unless the codicilli were confirmed by a will ; artel this must be the case to which Pliny refers (Ep, ii. 16). Acilianus had made Pliny "heres ex parte," but he had also made codicilli in his own handwriting, which as Pliny alleges were void ( pro non scriptis liabendi), because they were not confirmed by the will. Now, as already observed, it appears from Gaius (ii. 273), that a person who was appointed heres by a will, might be required by codicilli to give the whole hereditas or a part to another, even though the codicilli were not confirmed by a will. But Pliny is speaking of codicilli which were void for want of a testamentary confirmation ; and this, as we learn from Gaius, is the case of a legacy given by codicilli which have not been confirmed by a will. This confirmation might be either prospective or retrospective (si in testa" mento caverit testator, ut quidquid in codicillis scrip" serit) id ratum sit, Gaius, ii. 270 ; quos novissimos fecero, "Dig. 29. tit. 7. s. 8). This passage of Pliny as to the confirmation of codicilli by a testament,, has sometimes been misunderstood. It is stated, (Dig. 29. tit. 7. s. 8), " Conficiuntur codicilli qua-tuor modis : aut enim in futurum confirmantur aut in praeteritum, aut per fideicommissum testamento facto aut sine testamento." These four modes are referred to in Gaius: the first two are contained in the words above quoted, Si in testamento, &c.: the third is the case of the heres institutus being required to give the hereditas to another person by codieilli non confirmati ; and the fourth is the case of a fideicommissum given by codicilli of a person who made no other testamentary disposition. It was a rule of law that codicilli, when duly made, were to be considered (except in a few cases) as incorporated in the will at the time when the will was made, a principle which led to various legal conclusions, which the Roman jurists deduced with their usual precision. (Dig. 27. tit. 7. s. 2.)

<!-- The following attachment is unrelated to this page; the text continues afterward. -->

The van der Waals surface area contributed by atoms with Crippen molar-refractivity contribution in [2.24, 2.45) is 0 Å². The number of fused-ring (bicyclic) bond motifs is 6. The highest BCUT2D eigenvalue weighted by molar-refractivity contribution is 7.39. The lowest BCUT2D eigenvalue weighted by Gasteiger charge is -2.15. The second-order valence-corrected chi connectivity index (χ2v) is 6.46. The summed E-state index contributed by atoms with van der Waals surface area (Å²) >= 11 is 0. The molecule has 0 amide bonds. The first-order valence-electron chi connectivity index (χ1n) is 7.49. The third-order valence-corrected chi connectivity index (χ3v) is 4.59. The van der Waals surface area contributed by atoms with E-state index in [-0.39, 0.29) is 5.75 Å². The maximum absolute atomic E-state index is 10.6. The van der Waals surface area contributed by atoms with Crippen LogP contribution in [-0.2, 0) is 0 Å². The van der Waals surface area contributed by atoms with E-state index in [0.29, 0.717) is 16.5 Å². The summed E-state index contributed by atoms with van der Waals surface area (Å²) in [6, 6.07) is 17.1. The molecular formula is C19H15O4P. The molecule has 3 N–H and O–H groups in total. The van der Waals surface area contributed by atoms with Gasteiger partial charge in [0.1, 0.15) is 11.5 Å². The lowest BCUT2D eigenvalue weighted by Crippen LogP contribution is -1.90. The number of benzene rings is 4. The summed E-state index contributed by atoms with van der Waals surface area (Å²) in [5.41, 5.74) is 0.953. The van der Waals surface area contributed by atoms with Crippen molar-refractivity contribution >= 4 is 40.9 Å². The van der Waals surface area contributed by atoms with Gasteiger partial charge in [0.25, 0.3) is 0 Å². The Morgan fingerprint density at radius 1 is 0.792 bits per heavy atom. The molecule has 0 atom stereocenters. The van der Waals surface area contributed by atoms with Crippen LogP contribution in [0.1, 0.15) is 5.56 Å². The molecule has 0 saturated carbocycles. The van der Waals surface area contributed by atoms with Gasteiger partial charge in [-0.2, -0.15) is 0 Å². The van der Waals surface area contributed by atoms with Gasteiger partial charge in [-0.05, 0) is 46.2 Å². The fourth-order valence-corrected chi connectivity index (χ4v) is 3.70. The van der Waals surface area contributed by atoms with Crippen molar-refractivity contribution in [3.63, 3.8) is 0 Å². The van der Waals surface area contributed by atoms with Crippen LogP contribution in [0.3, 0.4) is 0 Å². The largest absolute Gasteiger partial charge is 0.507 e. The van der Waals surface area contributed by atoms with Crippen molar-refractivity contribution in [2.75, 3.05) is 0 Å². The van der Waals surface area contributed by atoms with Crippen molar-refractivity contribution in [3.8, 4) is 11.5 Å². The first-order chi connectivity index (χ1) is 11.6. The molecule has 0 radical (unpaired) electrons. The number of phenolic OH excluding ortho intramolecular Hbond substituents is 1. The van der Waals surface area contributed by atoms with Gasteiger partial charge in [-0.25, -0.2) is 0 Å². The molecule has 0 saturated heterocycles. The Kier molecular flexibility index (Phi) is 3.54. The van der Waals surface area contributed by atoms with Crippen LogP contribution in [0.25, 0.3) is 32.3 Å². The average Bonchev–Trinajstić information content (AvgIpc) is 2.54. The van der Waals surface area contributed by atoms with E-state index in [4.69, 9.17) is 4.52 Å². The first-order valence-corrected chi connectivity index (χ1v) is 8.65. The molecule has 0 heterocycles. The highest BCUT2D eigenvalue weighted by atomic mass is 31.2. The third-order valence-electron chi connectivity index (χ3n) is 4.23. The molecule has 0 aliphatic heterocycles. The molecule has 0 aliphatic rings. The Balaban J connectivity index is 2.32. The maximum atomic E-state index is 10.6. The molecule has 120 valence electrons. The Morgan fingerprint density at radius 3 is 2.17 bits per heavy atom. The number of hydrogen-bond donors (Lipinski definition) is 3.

Originally there was probably no particular form required for codicilli; but there must have been evidence of their containing the testator's intention. Subsequently witnesses were required and five witnesses were sufficient for codicilli made in writing, if the witnesses subscribed their names to the codicilli. (Cod. 6. tit. 36.) But a man could without writing and in the presence of five witnesses impose a fideicommissum on his heres. A testament which was defective as such, might be effectual as codicilli. The power to make codicilli was the same as the power to make a testament. (Dig. 29. tit. 7. De Jure CodiGillorum ; Inst. 2. tit. 25.)
The subject of Roman Testaments can only be satisfactorily expounded in a large treatise, and it would require to be treated historically. The pre ceding sketch may be useful, and generally true, and it affects to be nothing more. (Gaius, ii. 101 —108 ; Ulp. Frag. xx. \ Inst. 2. tit. 10, &c. ; Dig. 28. tit. 1 ; Cod. 6. tit. 23 ; Vangerow, Pandekten^ &c. ii. § 427, (Sec,) * [G. L.]
TESTIS, a witness. 1. greek. [mar-tyria.] 2. roman. [jusjurandum.]
TESTUDO (xeAwi/??), a tortoise, was the name given to several other objects.
2. To an arched or vaulted roof. (Virg. Aen. i, 505; Cic. Brut. 22.) [templum, p. 1112, a.] Thus in a Roman house, when the Cavum Aedium was roofed all over and had no opening or com-